Nearly 60 percent of Lusher Charter School teachers voted against a bid to allow a union to conduct collective bargaining on their behalf in an election Tuesday afternoon, officials said.
The final tally of teachers’ votes was 77-54 against allowing the United Teachers of Lusher to engage in collective bargaining, with one additional ballot challenged, according to Kevin McClue of the National Labor Relations Board.
In a separate vote, a group of teacher’s aides voted 8-5 to engage in collective bargaining, but three additional ballots in that group were challenged, McClue said.
Both the Lusher administration and the teachers said after the vote that it was too soon to know exactly what will happen next. Lusher CEO Kathy Riedlinger issued a statement that did not address the result of the vote, but pledged to continue focusing on the school’s 1,700 students and providing a strong workplace.
“Lusher’s dedicated employee’s continued passion about the future of Lusher Charter School and its community is gratifying and appreciated,” said attorney Mag Bickford, who has represented the school leadership in the union process. “As counsel, we will confering with our client to determine the next steps in this process.”
Organizers of the United Teachers of Lusher spoke briefly after the vote to thank the National Labor Relations Board for conducting the vote, and pledged to continue working with the school on the issues raised in the union process. They declined to discuss whether they planned to challenge the results, saying it was too soon to decide.
“The United Teachers of Lusher is intent on moving forward with the dialogues that have begun through this process so that we can improve the transparency and the security for everyone at Lusher, which in turn allows us to work harder for our students and the Lusher community,” said drama teacher Terry Marek. “We’ve all been through an extraordinary day. … After we’ve had time to sleep and regroup, we’d be happy to answer more questions at that time.”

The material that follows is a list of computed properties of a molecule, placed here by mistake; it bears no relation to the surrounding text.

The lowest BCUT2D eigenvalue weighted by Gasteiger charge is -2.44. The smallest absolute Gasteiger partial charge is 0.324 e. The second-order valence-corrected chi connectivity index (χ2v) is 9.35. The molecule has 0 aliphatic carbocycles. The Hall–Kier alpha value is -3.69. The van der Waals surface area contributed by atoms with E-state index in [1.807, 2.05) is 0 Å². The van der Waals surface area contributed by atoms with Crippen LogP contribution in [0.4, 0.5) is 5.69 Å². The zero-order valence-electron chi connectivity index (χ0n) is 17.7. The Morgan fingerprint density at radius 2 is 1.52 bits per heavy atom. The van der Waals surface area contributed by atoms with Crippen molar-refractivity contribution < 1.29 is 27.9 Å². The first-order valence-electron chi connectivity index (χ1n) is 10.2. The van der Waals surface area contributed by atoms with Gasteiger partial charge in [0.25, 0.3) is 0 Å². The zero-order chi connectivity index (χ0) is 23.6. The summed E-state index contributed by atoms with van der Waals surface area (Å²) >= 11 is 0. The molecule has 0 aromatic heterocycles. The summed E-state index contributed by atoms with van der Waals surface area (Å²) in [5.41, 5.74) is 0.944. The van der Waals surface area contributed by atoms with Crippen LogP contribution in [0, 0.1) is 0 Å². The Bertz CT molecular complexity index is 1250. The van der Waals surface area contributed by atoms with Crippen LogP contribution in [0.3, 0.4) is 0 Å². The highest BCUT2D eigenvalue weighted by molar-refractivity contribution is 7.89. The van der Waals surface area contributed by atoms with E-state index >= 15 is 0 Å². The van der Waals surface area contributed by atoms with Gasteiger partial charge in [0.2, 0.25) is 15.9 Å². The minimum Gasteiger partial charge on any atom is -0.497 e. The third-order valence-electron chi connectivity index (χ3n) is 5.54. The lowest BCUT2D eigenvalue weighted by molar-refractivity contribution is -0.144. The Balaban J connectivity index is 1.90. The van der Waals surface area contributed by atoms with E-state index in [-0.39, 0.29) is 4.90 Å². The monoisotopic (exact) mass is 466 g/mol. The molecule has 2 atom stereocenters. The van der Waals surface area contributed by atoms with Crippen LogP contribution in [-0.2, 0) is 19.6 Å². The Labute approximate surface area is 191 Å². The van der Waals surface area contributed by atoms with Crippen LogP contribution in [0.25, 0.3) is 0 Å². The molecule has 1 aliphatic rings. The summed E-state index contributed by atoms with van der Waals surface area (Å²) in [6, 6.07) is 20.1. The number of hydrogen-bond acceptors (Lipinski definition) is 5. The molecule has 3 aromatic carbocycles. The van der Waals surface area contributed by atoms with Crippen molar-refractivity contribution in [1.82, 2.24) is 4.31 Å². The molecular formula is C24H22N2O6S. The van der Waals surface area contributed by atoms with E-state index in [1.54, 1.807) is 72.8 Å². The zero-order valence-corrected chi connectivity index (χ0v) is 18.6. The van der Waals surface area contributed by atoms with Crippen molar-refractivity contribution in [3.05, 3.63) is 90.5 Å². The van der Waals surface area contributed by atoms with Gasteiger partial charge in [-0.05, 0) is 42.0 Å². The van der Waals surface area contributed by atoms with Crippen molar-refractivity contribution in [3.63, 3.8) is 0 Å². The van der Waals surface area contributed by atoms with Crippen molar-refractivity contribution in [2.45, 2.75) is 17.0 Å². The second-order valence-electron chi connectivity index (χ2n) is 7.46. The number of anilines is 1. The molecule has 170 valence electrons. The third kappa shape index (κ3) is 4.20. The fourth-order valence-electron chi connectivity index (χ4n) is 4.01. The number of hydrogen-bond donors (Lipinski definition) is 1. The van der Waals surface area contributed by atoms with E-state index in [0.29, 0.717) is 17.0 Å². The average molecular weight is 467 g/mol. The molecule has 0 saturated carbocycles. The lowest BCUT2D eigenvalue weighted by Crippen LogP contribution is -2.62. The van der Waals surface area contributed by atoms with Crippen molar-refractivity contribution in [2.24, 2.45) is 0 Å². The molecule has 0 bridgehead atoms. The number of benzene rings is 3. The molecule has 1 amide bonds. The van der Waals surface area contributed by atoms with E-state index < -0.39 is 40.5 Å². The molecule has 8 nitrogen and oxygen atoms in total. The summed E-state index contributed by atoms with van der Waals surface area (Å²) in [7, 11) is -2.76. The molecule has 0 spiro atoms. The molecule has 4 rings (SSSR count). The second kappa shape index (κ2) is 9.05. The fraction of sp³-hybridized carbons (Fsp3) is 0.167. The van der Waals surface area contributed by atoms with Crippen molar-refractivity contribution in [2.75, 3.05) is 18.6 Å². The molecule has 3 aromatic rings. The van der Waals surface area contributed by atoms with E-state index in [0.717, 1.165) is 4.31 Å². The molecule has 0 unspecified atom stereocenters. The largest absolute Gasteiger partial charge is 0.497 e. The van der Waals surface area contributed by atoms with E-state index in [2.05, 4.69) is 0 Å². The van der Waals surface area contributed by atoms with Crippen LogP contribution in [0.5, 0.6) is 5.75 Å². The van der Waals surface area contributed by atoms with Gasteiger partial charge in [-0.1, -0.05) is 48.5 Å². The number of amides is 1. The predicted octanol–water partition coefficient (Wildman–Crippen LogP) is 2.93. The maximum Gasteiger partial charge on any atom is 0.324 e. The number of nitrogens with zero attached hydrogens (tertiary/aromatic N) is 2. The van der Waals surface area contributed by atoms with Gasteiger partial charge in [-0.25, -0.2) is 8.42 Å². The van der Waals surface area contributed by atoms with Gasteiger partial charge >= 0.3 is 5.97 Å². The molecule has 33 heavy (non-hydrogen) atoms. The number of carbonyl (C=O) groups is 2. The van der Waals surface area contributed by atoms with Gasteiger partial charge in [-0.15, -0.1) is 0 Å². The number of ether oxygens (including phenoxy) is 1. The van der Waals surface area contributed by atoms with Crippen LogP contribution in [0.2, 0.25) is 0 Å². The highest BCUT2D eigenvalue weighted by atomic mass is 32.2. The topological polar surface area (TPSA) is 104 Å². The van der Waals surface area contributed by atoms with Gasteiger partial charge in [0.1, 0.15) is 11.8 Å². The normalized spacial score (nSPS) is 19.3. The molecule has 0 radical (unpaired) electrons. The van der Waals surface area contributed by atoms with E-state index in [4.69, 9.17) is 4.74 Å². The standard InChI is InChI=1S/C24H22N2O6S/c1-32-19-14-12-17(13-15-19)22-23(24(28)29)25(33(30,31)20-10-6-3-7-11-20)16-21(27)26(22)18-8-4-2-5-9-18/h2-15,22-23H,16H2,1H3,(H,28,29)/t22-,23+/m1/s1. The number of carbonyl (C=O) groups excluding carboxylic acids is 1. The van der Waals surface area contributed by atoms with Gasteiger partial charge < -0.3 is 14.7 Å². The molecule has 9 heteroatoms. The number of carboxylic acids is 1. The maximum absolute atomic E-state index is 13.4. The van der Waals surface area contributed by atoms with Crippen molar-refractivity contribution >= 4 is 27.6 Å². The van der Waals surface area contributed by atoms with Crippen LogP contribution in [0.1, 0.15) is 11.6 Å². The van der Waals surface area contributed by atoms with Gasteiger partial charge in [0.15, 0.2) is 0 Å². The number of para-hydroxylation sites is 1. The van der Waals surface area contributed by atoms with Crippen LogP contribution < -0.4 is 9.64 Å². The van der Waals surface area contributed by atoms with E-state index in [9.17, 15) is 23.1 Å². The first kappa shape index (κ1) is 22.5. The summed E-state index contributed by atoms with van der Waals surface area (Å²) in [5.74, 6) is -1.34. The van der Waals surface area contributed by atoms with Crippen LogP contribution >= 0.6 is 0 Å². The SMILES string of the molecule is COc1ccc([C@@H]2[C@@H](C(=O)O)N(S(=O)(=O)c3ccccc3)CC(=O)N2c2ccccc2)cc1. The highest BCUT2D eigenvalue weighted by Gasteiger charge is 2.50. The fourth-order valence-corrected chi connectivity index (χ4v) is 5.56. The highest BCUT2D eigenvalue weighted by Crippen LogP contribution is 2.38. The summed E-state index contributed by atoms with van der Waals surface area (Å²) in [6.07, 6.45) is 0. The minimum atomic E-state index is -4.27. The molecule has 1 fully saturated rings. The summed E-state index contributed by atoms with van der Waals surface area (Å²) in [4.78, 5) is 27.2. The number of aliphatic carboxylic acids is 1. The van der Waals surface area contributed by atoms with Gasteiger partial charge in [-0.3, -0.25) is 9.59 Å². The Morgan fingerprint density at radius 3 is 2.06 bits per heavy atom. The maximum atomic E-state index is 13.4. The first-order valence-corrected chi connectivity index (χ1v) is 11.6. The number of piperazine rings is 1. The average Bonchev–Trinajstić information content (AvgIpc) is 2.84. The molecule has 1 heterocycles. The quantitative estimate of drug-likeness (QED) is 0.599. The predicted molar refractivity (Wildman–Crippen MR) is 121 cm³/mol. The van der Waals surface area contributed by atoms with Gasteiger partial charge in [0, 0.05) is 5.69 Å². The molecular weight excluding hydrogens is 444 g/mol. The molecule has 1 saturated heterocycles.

One of the teachers on the union’s organizing committee, high school English teacher Larisa Gray, said after the vote that she has accepted a job at another school, Einstein Charter. The vote result came as a surprise, however, given the 80 signatures that union organizers gathered in support of a petition seeking voluntary recognition.
“We were fairly certain we had a much higher count,” Gray said.
Reporters barred from vote tally
The Lusher administration refused to allow reporters to observe the tally of the vote on the union election happening at the school, despite federal labor officials’ guidance that such elections are open to the press.
“No reporters or cameras will be allowed inside the school building as long as the vote is underway or as long as votes are being counted,” according to a statement Tuesday afternoon from the Brylski Company on Lusher’s behalf. “Coverage will be allowed from areas outside the campus gates. The school administration does not intend to make any spokespersons available for comment at any time today.”
The decision appears to have been made unilaterally by the Lusher administration. Brylski’s firm referred questions about the decision to Bickford, but Bickford refused to answer those questions, saying that her firm does not comment on “pending litigation,” and that the election is a form of litigation.
“I’m not commenting one way or the other,” Bickford said when asked why the school did not want reporters present for the vote count.
The National Labor Relations Board’s manual states that the vote count may be attended by the media, as long as the owner of the building gives permission. Kathleen McKinney, the regional director of the NLRB office in New Orleans, said she stands by the policy in the manual, but that the NLRB has no objection to the media being present at vote counts.
“As far as we are concerned, they are open to the public,” McKinney said. “The press would be welcome.”
The United Teachers of Lusher would also welcome the media to observe the vote count, said Larry Carter, the president of the United Teachers of New Orleans.
“We certainly believe it’s an open process, and we believe it should stay open,” Carter said. “We’re not sure why they’re taking that position.”
Lusher’s board president, Blaine LeCesne, said he was unaware the school administration had decided not to allow reporters, and disagreed with the decision.
“This is a matter of public interest. It’s inappropriate for them to try to keep you out,” LeCesne said. “It’s another example of power that is unchecked and has been abused by the administration, and it’s indicative of why a union is needed at the school. It runs counter to the public scrutiny that all charter schools should be operating under. Exactly what is it that they are afraid that your presence may result in?”
Given the federal guidelines opening the process to the media, taxpayers should expect access to the decision making at a public school, said Scott Sternberg, attorney for the Louisiana Press Association.
“I would think the public, particularly the parents and the citizens that fund the school, have a great interest in monitoring the counting of the ballots in an important election such as this one,” Sternberg said.